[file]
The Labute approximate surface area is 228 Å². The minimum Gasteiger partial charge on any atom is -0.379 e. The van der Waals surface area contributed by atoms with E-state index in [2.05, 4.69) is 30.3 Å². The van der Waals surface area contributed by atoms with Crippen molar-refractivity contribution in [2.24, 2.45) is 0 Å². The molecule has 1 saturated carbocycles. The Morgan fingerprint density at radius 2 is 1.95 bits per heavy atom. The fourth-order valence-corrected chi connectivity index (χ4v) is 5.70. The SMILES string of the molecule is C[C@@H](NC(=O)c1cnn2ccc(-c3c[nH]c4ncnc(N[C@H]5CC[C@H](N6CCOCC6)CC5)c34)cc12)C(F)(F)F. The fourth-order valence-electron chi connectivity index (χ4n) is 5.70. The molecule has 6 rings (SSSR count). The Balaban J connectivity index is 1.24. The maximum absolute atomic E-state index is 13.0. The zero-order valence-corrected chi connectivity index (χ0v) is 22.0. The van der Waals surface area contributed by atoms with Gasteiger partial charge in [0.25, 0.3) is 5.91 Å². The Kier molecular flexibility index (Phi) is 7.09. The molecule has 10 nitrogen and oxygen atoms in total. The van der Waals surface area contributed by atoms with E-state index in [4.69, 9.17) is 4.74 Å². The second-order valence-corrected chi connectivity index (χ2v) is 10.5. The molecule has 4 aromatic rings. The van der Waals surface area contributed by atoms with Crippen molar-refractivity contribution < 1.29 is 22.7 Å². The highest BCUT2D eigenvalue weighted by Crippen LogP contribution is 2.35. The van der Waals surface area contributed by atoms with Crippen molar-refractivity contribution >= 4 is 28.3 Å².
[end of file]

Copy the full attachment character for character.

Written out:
The Labute approximate surface area is 228 Å². The minimum Gasteiger partial charge on any atom is -0.379 e. The van der Waals surface area contributed by atoms with E-state index in [2.05, 4.69) is 30.3 Å². The van der Waals surface area contributed by atoms with Crippen molar-refractivity contribution in [2.24, 2.45) is 0 Å². The molecule has 1 saturated carbocycles. The Morgan fingerprint density at radius 2 is 1.95 bits per heavy atom. The fourth-order valence-corrected chi connectivity index (χ4v) is 5.70. The SMILES string of the molecule is C[C@@H](NC(=O)c1cnn2ccc(-c3c[nH]c4ncnc(N[C@H]5CC[C@H](N6CCOCC6)CC5)c34)cc12)C(F)(F)F. The fourth-order valence-electron chi connectivity index (χ4n) is 5.70. The molecule has 6 rings (SSSR count). The Balaban J connectivity index is 1.24. The maximum absolute atomic E-state index is 13.0. The zero-order valence-corrected chi connectivity index (χ0v) is 22.0. The van der Waals surface area contributed by atoms with Gasteiger partial charge in [0.25, 0.3) is 5.91 Å². The Kier molecular flexibility index (Phi) is 7.09. The molecule has 10 nitrogen and oxygen atoms in total. The van der Waals surface area contributed by atoms with E-state index in [4.69, 9.17) is 4.74 Å². The second-order valence-corrected chi connectivity index (χ2v) is 10.5. The molecule has 4 aromatic rings. The van der Waals surface area contributed by atoms with Crippen molar-refractivity contribution < 1.29 is 22.7 Å². The highest BCUT2D eigenvalue weighted by Crippen LogP contribution is 2.35. The van der Waals surface area contributed by atoms with Crippen molar-refractivity contribution >= 4 is 28.3 Å².